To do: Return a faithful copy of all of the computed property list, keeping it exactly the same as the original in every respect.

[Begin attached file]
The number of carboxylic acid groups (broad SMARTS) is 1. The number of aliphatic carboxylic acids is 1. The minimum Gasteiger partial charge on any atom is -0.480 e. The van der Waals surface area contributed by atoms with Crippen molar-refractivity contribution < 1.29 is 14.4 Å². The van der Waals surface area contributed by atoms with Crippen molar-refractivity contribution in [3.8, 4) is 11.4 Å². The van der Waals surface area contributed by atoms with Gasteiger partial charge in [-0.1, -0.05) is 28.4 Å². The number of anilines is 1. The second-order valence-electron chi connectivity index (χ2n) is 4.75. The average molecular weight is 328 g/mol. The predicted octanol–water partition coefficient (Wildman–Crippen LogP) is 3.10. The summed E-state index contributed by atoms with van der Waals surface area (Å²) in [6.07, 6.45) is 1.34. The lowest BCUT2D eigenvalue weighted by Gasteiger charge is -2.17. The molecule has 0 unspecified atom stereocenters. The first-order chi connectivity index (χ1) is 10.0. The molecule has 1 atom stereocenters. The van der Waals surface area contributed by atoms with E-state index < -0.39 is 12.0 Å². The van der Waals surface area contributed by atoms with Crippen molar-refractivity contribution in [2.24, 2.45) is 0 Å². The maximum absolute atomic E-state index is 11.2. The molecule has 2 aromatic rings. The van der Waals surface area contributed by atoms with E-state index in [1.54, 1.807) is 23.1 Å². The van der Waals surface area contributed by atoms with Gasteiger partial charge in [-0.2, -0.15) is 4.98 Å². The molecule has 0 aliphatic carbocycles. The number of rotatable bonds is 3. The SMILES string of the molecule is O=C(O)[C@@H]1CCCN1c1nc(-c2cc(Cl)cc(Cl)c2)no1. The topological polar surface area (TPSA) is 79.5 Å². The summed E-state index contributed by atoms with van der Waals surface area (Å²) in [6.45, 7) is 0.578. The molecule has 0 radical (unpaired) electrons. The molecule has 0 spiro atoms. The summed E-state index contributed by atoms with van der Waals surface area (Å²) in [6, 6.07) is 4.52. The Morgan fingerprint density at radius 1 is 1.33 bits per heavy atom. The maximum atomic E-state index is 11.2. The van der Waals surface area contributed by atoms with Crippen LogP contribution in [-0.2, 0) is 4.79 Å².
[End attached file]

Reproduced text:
The number of carboxylic acid groups (broad SMARTS) is 1. The number of aliphatic carboxylic acids is 1. The minimum Gasteiger partial charge on any atom is -0.480 e. The van der Waals surface area contributed by atoms with Crippen molar-refractivity contribution < 1.29 is 14.4 Å². The van der Waals surface area contributed by atoms with Crippen molar-refractivity contribution in [3.8, 4) is 11.4 Å². The van der Waals surface area contributed by atoms with Gasteiger partial charge in [-0.1, -0.05) is 28.4 Å². The number of anilines is 1. The second-order valence-electron chi connectivity index (χ2n) is 4.75. The average molecular weight is 328 g/mol. The predicted octanol–water partition coefficient (Wildman–Crippen LogP) is 3.10. The summed E-state index contributed by atoms with van der Waals surface area (Å²) in [6.07, 6.45) is 1.34. The lowest BCUT2D eigenvalue weighted by Gasteiger charge is -2.17. The molecule has 0 unspecified atom stereocenters. The first-order chi connectivity index (χ1) is 10.0. The molecule has 1 atom stereocenters. The van der Waals surface area contributed by atoms with E-state index < -0.39 is 12.0 Å². The van der Waals surface area contributed by atoms with Crippen molar-refractivity contribution in [2.24, 2.45) is 0 Å². The maximum absolute atomic E-state index is 11.2. The molecule has 2 aromatic rings. The van der Waals surface area contributed by atoms with E-state index in [1.54, 1.807) is 23.1 Å². The van der Waals surface area contributed by atoms with Gasteiger partial charge in [-0.2, -0.15) is 4.98 Å². The molecule has 0 aliphatic carbocycles. The number of rotatable bonds is 3. The SMILES string of the molecule is O=C(O)[C@@H]1CCCN1c1nc(-c2cc(Cl)cc(Cl)c2)no1. The topological polar surface area (TPSA) is 79.5 Å². The summed E-state index contributed by atoms with van der Waals surface area (Å²) in [6.45, 7) is 0.578. The molecule has 0 radical (unpaired) electrons. The molecule has 0 spiro atoms. The summed E-state index contributed by atoms with van der Waals surface area (Å²) in [6, 6.07) is 4.52. The Morgan fingerprint density at radius 1 is 1.33 bits per heavy atom. The maximum atomic E-state index is 11.2. The van der Waals surface area contributed by atoms with Crippen LogP contribution in [-0.2, 0) is 4.79 Å².